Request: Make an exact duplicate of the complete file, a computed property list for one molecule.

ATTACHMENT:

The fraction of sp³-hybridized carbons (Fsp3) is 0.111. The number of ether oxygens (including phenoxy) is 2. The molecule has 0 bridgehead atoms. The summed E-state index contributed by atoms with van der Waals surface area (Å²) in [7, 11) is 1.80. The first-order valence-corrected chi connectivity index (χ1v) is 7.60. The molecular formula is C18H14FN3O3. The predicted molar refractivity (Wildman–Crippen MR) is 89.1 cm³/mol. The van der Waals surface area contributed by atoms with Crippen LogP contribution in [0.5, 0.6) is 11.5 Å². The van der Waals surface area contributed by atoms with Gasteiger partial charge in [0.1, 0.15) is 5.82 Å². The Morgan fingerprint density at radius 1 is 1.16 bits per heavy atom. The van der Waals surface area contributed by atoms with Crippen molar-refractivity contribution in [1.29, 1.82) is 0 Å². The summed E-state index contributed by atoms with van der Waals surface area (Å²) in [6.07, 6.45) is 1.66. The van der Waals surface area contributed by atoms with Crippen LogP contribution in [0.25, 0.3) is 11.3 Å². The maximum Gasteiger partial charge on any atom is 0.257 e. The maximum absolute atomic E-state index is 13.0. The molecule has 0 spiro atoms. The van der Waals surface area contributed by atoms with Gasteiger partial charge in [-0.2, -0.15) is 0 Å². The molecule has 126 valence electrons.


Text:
The fraction of sp³-hybridized carbons (Fsp3) is 0.111. The number of ether oxygens (including phenoxy) is 2. The molecule has 0 bridgehead atoms. The summed E-state index contributed by atoms with van der Waals surface area (Å²) in [7, 11) is 1.80. The first-order valence-corrected chi connectivity index (χ1v) is 7.60. The molecular formula is C18H14FN3O3. The predicted molar refractivity (Wildman–Crippen MR) is 89.1 cm³/mol. The van der Waals surface area contributed by atoms with Crippen LogP contribution in [0.5, 0.6) is 11.5 Å². The van der Waals surface area contributed by atoms with Gasteiger partial charge in [0.1, 0.15) is 5.82 Å². The Morgan fingerprint density at radius 1 is 1.16 bits per heavy atom. The van der Waals surface area contributed by atoms with Crippen molar-refractivity contribution in [1.29, 1.82) is 0 Å². The summed E-state index contributed by atoms with van der Waals surface area (Å²) in [6.07, 6.45) is 1.66. The van der Waals surface area contributed by atoms with Crippen LogP contribution in [0.25, 0.3) is 11.3 Å². The maximum Gasteiger partial charge on any atom is 0.257 e. The maximum absolute atomic E-state index is 13.0. The molecule has 0 spiro atoms. The van der Waals surface area contributed by atoms with Gasteiger partial charge in [-0.2, -0.15) is 0 Å². The molecule has 126 valence electrons.